Firehouse bill driving Middlebury tax rate up 5.5 percent

MIDDLEBURY — Middlebury taxpayers will start paying for their new and upgraded firehouses this year.
At their Tuesday meeting, the Middlebury selectboard approved a 5.5 percent increase in the municipal tax rate for the fiscal year that begins July 1, an increase that Town Manager Kathleen Ramsay attributed mostly to the first payments on substantial updates to the town’s two firehouses.
The Middlebury property tax rate to cover municipal expenditures in fiscal year 2014 is 91.09 cents per $100 in assessed value. That is a 4.73-cent increase over the rate of 86.36 cents for the current year. That means a resident with a $200,000 home will see a $94.60 increase in their taxes.
Property tax bills sent to Middlebury property owners next month will also include the education property tax, levied by the schools.
Municipal taxes in Middlebury will support a town spending plan for 2013-14 of $8,951,760, which voters approved from the floor of the March town meeting. The current year’s municipal spending is budgeted at $8,536,965.
Middlebury voters last year approved $4.625 million in bonding to substantially renovate and expand the fire department’s Seymour Street headquarters and replace the East Middlebury station. The first payment on that station will translate into 3.5 cents on this coming year’s municipal tax rate. The new East Middlebury station opened last October, and the ribbon was cut on the upgraded Seymour Street station on Memorial Day.
The selectboard postponed a discussion of the water and wastewater budgets until the next meeting. Board members said they don’t anticipate any rate changes.
While the budgetary items and commissioners reports passed without a hitch, the board engaged in two lengthy discussions about municipal roads and signage.
The board heard from Middlebury Police Chief Tom Hanley about his suggestions for addressing speeding on North Pleasant Street, where the speed limit drops from 50 mph as Route 7 traffic enters town to 30 mph where the road becomes North Pleasant as it enters the village. The issue was initially brought to the selectboard’s attention by resident Kathy Wheatley at the March 26 selectboard meeting. Hanley said his department had found that while 85 percent of cars keep within 5 mph of the speed limit, 6 percent exceed the speed limit by more than that, which translates into a lot of cars.
Hanley recommended installing a driver feedback sign in the 30 mph section of the hill, which would tell drivers on a well-lit sign their current speed as compared to the legal speed limit. It would also give the police department video footage of speeding cars, which Hanley said would allow for more targeted speed enforcement. The towns of Ludlow and Hinesburg both use these signs already, and have seen very effective results according to Hanley. He added that more conventional speed limit enforcement is not possible in that particular problem area, as the radar does not work on a sloped and curved hill like North Pleasant Street, and furthermore it is dangerous to stop cars on a curving hill.
Wheatley and the selectboard began to discuss with Hanley possible placements for the sign and also other strategies for slowing cars down like more signs warning of pedestrians and bikers.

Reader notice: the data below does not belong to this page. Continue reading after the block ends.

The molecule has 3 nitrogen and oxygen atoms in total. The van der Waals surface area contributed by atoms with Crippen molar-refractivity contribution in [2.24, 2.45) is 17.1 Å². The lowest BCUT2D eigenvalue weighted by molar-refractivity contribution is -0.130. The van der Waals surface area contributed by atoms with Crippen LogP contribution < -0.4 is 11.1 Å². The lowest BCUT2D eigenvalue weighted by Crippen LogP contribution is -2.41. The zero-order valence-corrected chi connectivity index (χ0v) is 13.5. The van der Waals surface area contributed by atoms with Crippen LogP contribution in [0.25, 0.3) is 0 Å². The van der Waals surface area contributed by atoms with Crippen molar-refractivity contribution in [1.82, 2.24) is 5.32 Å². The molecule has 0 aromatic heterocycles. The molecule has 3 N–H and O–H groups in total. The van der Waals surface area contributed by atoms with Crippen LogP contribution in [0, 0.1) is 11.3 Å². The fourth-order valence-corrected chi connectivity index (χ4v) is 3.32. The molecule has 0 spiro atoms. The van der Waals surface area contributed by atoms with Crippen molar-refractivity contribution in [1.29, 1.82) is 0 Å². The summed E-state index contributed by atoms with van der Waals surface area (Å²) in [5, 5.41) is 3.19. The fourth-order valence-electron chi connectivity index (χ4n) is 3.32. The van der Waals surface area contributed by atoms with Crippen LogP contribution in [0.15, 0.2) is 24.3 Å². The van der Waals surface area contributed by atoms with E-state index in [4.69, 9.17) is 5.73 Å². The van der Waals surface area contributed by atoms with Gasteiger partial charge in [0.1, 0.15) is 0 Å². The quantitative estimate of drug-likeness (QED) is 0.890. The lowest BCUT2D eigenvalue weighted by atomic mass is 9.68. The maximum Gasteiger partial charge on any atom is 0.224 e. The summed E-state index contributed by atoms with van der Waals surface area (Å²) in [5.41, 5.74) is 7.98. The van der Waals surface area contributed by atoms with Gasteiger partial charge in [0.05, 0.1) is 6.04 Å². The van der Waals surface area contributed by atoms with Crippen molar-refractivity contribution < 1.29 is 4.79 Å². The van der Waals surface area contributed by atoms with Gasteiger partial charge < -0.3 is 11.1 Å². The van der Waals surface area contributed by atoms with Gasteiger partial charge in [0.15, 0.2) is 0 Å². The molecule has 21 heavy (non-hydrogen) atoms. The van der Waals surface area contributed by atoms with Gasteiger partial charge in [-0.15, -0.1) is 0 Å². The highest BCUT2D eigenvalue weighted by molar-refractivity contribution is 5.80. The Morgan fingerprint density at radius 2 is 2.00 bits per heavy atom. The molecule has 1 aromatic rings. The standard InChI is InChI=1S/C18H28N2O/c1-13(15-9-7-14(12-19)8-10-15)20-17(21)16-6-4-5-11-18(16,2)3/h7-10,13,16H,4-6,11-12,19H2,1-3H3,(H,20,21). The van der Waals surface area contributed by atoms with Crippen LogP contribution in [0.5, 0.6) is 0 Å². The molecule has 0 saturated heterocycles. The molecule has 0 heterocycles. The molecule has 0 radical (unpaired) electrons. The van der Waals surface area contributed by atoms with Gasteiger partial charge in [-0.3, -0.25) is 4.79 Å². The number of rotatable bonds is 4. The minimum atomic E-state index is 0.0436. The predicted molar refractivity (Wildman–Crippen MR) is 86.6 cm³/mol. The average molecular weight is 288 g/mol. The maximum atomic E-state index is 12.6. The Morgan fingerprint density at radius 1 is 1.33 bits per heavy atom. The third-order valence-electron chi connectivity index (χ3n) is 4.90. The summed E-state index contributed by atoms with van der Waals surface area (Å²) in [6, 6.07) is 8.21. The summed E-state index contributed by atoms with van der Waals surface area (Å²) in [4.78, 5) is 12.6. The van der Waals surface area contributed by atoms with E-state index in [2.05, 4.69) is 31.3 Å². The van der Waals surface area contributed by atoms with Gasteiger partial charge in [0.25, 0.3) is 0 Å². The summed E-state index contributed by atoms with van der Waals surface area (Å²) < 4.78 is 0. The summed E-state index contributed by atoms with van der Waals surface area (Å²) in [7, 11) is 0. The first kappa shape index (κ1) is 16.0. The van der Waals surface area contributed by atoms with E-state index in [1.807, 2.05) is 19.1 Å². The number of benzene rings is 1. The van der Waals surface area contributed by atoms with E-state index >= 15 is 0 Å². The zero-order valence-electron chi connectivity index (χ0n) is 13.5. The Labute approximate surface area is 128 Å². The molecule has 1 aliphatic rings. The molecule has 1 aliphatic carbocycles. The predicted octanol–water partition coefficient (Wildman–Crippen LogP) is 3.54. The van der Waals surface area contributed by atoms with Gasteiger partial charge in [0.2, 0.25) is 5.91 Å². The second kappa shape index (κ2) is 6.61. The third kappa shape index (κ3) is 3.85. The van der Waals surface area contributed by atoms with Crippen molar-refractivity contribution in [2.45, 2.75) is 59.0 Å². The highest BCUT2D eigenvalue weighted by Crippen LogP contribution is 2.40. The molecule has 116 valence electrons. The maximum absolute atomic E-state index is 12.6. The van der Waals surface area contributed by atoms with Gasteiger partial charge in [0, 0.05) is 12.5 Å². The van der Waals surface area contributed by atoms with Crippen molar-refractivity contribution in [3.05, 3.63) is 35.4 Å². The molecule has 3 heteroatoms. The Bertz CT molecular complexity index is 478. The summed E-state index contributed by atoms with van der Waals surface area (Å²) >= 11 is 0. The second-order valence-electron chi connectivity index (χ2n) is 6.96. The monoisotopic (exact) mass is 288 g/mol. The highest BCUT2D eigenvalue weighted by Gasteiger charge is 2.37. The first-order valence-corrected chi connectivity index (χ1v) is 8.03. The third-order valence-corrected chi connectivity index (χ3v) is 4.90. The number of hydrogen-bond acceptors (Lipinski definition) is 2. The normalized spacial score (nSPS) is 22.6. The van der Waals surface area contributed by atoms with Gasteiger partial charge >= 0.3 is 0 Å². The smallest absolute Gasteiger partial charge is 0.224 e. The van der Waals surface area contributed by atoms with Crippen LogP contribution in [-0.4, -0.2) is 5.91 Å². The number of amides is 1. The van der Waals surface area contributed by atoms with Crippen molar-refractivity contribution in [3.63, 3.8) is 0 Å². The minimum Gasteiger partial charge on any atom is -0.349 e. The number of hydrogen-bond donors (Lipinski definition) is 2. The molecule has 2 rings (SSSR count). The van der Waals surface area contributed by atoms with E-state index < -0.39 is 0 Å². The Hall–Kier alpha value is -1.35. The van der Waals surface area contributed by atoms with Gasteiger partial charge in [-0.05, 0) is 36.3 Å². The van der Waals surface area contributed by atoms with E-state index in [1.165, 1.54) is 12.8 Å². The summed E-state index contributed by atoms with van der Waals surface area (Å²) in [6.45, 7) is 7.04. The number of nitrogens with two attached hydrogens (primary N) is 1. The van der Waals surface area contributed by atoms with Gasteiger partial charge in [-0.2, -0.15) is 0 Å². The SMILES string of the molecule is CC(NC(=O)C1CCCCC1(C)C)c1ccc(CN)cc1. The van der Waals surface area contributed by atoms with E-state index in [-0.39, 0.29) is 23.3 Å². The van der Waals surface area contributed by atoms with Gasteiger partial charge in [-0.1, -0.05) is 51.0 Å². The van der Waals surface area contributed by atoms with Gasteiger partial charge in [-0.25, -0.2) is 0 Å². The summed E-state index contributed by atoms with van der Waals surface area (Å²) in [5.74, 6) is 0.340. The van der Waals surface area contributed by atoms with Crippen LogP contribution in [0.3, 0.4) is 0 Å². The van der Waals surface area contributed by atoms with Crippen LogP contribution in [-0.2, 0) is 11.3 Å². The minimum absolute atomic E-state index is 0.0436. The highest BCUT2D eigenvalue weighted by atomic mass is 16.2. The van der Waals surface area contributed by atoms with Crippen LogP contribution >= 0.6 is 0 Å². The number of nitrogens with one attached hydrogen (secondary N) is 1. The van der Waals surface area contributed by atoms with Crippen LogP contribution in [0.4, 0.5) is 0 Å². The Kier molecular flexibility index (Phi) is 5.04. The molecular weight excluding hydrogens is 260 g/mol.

The selectboard asked Hanley to check on the cost of a driver feedback sign and to study more the possibility for more signs and possibly changing the speed limit of the road. Hanley estimated the sign would cost the town $6,000 to $7,000, which could be drawn from the capital investment fund.
Ramsay said if the sign is bought it would not be installed until fiscal year 2015.
At the request of Joan and Jeff Forbes, the selectboard had formed a subcommittee to examine the possibility of installing an access-control gate at the head of Abbey Pond Road, which is off Route 116. The Forbes family say that nighttime visitors dump trash in the area and vandalize their adjacent gravel pit, which is home to Case Street Redi-Mix. The committee did not have any specific recommendations because of the complications surrounding the issue, because the National Forest Service, the state of Vermont and the private landowners all had access and land rights.
The board discussed whether or not the gate would have to lock to be effective (and whether the town had jurisdiction to lock a gate without reclassifying the road), since Abbey Pond is a popular hiking attraction. The Forbes family members reiterated that the hikers were not the ones causing problems. The board said it would look into an unlocked gate and see whether the visual cue would effectively deter unwanted guests.
In other action at Tuesday’s meeting, Middlebury board members:
•  Honored retiring zoning administrator and town planner Fred Dunnington with a framed copy of a resolution recognizing him for his 32 years service to the town. Board members praised Dunnington for his hard work, calling him an exceptional colleague and public servant.
•  Took two steps toward bringing a proposed $7.5 million plan to relocate the town offices to a new building a reality (see related story).
•  Adopted a resolution to replace 15 and retrofit 40 historic streetlights in the downtown with LED bulbs. The board agreed to go with Graybar Electronics, whose quote came in at $38,980.

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